‘1) first of all, he “rationally” – that is, without making recourse to the authority of the conciliar decrees – minimised the Devil’s actual ability to influence nature and people, being nonetheless careful not to slip into the Pyrrhonism of Pierre Bayle or the radical Cartesianism of Balthasar Bekker. 2) The operation succeeded in temporarily identifying the vampire-ghosts as souls from Purgatory. Someone had already noticed that the belief in vampires prospered mostly in areas where the existence of the third realm of the afterlife was denied. Moreover, like souls from Purgatory, vampires could be interpreted as an intermediate state between saved and damned souls. It was nonetheless inexpedient to go on with this identification, dangerous from a theological point of view. 3) At this point, it was only necessary to prove that these apparitions had no goals of spiritual elevation to set aside their supernatural origin. 4) Once all this was done, the last obstacle to overcome was the naturalistic interpretation of the phenomenon:

“Anyone with a little common sense, so to speak, can clearly realise that the Devil plays no role in a story like that of these vampires; it is all a human creation, or at most a sort of tiresome illness, such as the plague, or some other epidemic disease.”’

As for the questions concerning the incorruptibility of corpses and whether a corpse is still alive, de Ceglia notes that ‘Davanzati was working in a period in which the Roman Church was redefining its ambivalent relationship with uncorrupted bodies,’ and compares the canonisations manual that was in use at the time of the incidents of posthumous magic in Moravia, Bishop Carlo Felice de Matta’s Novissimus de sanctorum canonizatione tractatus from 1678 with the later one by Prospero Lambertini, De servorum Dei beatificatione (1734-8), which in its second edition also deals with vampires.

‘The chapter “De incorruptione” in the first handbook, gave credence to the most improbably tales,’ de Ceglia notes and sums up its views briefly: ‘a) a holy body is soft and flexible; b) nevertheless, it is important to pay attention to the Devil’s nasty jokes; c) as well as to the intimate vitality of the cadaver (whatever its origin may be),’ adding that: ‘All three of these positions were scaled down by the new “regulated devotion” of the 18th century.’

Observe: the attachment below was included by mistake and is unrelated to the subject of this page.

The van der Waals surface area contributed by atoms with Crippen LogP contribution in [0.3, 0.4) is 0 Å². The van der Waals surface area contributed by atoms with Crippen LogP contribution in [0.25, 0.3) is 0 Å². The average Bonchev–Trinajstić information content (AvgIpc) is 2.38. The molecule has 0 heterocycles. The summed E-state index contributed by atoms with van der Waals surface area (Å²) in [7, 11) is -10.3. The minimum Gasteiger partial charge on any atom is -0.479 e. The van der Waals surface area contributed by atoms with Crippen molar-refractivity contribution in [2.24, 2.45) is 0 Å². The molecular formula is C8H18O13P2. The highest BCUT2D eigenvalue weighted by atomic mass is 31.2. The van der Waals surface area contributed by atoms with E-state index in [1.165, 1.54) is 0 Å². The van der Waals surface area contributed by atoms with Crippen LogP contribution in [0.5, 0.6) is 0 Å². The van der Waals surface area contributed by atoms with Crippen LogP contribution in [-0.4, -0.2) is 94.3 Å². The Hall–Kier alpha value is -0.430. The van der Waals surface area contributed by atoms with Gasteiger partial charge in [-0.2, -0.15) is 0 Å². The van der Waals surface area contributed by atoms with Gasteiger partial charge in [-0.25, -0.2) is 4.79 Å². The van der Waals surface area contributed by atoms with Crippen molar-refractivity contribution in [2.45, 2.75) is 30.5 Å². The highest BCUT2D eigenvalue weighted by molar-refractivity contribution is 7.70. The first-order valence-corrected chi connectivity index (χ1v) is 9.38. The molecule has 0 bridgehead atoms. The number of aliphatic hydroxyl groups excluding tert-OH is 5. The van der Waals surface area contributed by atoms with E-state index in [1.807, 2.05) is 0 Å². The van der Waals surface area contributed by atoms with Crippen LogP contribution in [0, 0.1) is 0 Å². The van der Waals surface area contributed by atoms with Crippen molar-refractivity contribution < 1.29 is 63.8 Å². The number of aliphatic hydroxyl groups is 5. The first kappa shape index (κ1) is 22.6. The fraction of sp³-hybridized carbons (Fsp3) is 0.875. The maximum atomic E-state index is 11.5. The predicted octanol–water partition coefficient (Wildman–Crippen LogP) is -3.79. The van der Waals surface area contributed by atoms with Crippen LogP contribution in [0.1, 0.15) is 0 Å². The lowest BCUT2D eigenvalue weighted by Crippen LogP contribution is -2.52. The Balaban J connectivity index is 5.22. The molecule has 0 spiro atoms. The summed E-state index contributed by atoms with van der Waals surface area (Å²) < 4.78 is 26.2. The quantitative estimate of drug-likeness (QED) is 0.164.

Ultimately it becomes a matter for the theologians to decide whether an uncorrupted corpse is in fact a miracle, as Davanzati states: ‘And although it would not be difficult for me to believe that said circumstance could be a purely natural thing in some cadavers, I demand it be a supernatural and miraculous thing in those servants of God whose moral virtues in heroic status have been proved as such by the Holy Mother Church and by the Sacred Roman Rota.’

Davanzati, however, admits the importance of the imagination as a real operative force that could produce effects outside the body of the imaginer, a kind of action at a distance. Vampires consequently are, in de Ceglia's words, 'the result of a collective suggestion, in which, however, the imagination of one person "effectively" acted on that of another, triggering a "spiritual epidemic".' This kind of argument surely could easily undermine the notion of true miracles, so Davanzati decided to subordinate medicine to theology:

‘From this it can be deduced that fear of the adversary is pointless, so by attributing so many almost miraculous operations to the imagination, damage is done to the virtue of real miracles and the canonisation of saints. The miracles of the latter will always be real miracles, each time, as previously said, when they happen concurrently with heroic virtues. When this is not the case, these same supposed miracles will always be considered the natural effects of fantasy.’

A miracle for Davanzati, as de Ceglia writes, ‘tautologically remained what theologically was decreed to be a miracle. The recognition of the efficient cause – natural vs. preter- and supernatural – depended on the individuation of the final cause: aetiology was subordinate to teleology (and theology). Vampires, in conclusion, were for him figments of the imagination, not because they were otherwise inexplicable from a scientific point of view, so much as because the miracle of their existence made no sense theologically. Nonetheless, had the foundations de fide of the reasoning been disowned, as was possible for the Protestants, the whole logical construction would have collapsed.’